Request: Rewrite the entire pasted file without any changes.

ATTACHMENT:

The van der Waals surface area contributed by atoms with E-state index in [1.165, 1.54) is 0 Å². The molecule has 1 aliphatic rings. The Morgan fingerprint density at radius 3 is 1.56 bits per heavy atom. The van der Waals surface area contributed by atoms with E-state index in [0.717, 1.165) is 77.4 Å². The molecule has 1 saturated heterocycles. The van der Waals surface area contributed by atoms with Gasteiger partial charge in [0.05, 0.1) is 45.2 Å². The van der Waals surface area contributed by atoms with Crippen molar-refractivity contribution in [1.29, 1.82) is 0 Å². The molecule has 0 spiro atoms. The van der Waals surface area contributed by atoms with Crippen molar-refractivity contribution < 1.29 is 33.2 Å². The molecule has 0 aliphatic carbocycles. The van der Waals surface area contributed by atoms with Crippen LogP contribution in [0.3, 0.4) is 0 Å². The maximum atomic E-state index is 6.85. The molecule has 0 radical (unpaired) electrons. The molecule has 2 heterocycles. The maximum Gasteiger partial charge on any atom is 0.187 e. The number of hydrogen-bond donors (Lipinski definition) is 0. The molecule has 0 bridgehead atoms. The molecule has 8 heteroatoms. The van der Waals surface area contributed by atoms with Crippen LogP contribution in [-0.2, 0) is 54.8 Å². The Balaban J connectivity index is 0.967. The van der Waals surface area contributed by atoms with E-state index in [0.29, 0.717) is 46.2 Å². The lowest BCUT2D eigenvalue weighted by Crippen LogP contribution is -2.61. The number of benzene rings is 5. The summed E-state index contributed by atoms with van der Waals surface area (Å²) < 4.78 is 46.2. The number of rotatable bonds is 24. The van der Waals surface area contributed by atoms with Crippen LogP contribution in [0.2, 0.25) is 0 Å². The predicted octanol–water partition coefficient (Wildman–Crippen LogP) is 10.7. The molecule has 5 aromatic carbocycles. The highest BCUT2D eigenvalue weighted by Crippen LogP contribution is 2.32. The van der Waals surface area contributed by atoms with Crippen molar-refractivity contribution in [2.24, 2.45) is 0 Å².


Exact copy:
The van der Waals surface area contributed by atoms with E-state index in [1.165, 1.54) is 0 Å². The molecule has 1 aliphatic rings. The Morgan fingerprint density at radius 3 is 1.56 bits per heavy atom. The van der Waals surface area contributed by atoms with E-state index in [0.717, 1.165) is 77.4 Å². The molecule has 1 saturated heterocycles. The van der Waals surface area contributed by atoms with Gasteiger partial charge in [0.05, 0.1) is 45.2 Å². The van der Waals surface area contributed by atoms with Crippen molar-refractivity contribution in [1.29, 1.82) is 0 Å². The molecule has 0 spiro atoms. The van der Waals surface area contributed by atoms with Crippen molar-refractivity contribution < 1.29 is 33.2 Å². The molecule has 0 aliphatic carbocycles. The van der Waals surface area contributed by atoms with Crippen LogP contribution in [0.3, 0.4) is 0 Å². The maximum atomic E-state index is 6.85. The molecule has 0 radical (unpaired) electrons. The molecule has 2 heterocycles. The maximum Gasteiger partial charge on any atom is 0.187 e. The number of hydrogen-bond donors (Lipinski definition) is 0. The molecule has 0 bridgehead atoms. The molecule has 8 heteroatoms. The van der Waals surface area contributed by atoms with Crippen LogP contribution in [-0.2, 0) is 54.8 Å². The Balaban J connectivity index is 0.967. The van der Waals surface area contributed by atoms with E-state index in [0.29, 0.717) is 46.2 Å². The lowest BCUT2D eigenvalue weighted by Crippen LogP contribution is -2.61. The number of benzene rings is 5. The summed E-state index contributed by atoms with van der Waals surface area (Å²) < 4.78 is 46.2. The number of rotatable bonds is 24. The van der Waals surface area contributed by atoms with Crippen LogP contribution in [0.2, 0.25) is 0 Å². The predicted octanol–water partition coefficient (Wildman–Crippen LogP) is 10.7. The molecule has 5 aromatic carbocycles. The highest BCUT2D eigenvalue weighted by Crippen LogP contribution is 2.32. The van der Waals surface area contributed by atoms with Crippen molar-refractivity contribution in [2.24, 2.45) is 0 Å².